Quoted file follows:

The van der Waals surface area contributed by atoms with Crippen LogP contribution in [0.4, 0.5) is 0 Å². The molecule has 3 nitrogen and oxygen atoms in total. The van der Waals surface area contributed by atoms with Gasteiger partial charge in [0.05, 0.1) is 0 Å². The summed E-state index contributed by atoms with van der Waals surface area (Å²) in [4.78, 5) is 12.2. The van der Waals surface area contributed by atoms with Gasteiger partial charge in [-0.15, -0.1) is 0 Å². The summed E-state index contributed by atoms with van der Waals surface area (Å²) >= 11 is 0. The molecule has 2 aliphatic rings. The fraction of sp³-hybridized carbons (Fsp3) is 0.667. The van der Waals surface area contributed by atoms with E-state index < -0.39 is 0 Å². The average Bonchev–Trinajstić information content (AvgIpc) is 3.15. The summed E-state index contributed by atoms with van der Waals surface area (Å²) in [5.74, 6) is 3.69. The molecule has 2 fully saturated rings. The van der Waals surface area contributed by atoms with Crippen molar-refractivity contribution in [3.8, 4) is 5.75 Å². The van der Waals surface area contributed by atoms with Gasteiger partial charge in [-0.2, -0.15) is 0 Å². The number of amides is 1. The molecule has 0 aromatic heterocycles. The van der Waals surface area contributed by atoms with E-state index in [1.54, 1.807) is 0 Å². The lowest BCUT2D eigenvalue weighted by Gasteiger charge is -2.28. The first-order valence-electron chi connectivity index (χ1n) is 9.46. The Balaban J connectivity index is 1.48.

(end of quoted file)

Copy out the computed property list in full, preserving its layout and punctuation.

The van der Waals surface area contributed by atoms with Crippen LogP contribution in [0.4, 0.5) is 0 Å². The molecule has 3 nitrogen and oxygen atoms in total. The van der Waals surface area contributed by atoms with Gasteiger partial charge in [0.05, 0.1) is 0 Å². The summed E-state index contributed by atoms with van der Waals surface area (Å²) in [4.78, 5) is 12.2. The van der Waals surface area contributed by atoms with Gasteiger partial charge in [-0.15, -0.1) is 0 Å². The summed E-state index contributed by atoms with van der Waals surface area (Å²) >= 11 is 0. The molecule has 2 aliphatic rings. The fraction of sp³-hybridized carbons (Fsp3) is 0.667. The van der Waals surface area contributed by atoms with E-state index < -0.39 is 0 Å². The average Bonchev–Trinajstić information content (AvgIpc) is 3.15. The summed E-state index contributed by atoms with van der Waals surface area (Å²) in [5.74, 6) is 3.69. The molecule has 2 fully saturated rings. The van der Waals surface area contributed by atoms with Crippen molar-refractivity contribution in [3.8, 4) is 5.75 Å². The van der Waals surface area contributed by atoms with Gasteiger partial charge in [-0.2, -0.15) is 0 Å². The number of amides is 1. The molecule has 0 aromatic heterocycles. The van der Waals surface area contributed by atoms with E-state index in [1.54, 1.807) is 0 Å². The lowest BCUT2D eigenvalue weighted by Gasteiger charge is -2.28. The first-order valence-electron chi connectivity index (χ1n) is 9.46. The Balaban J connectivity index is 1.48.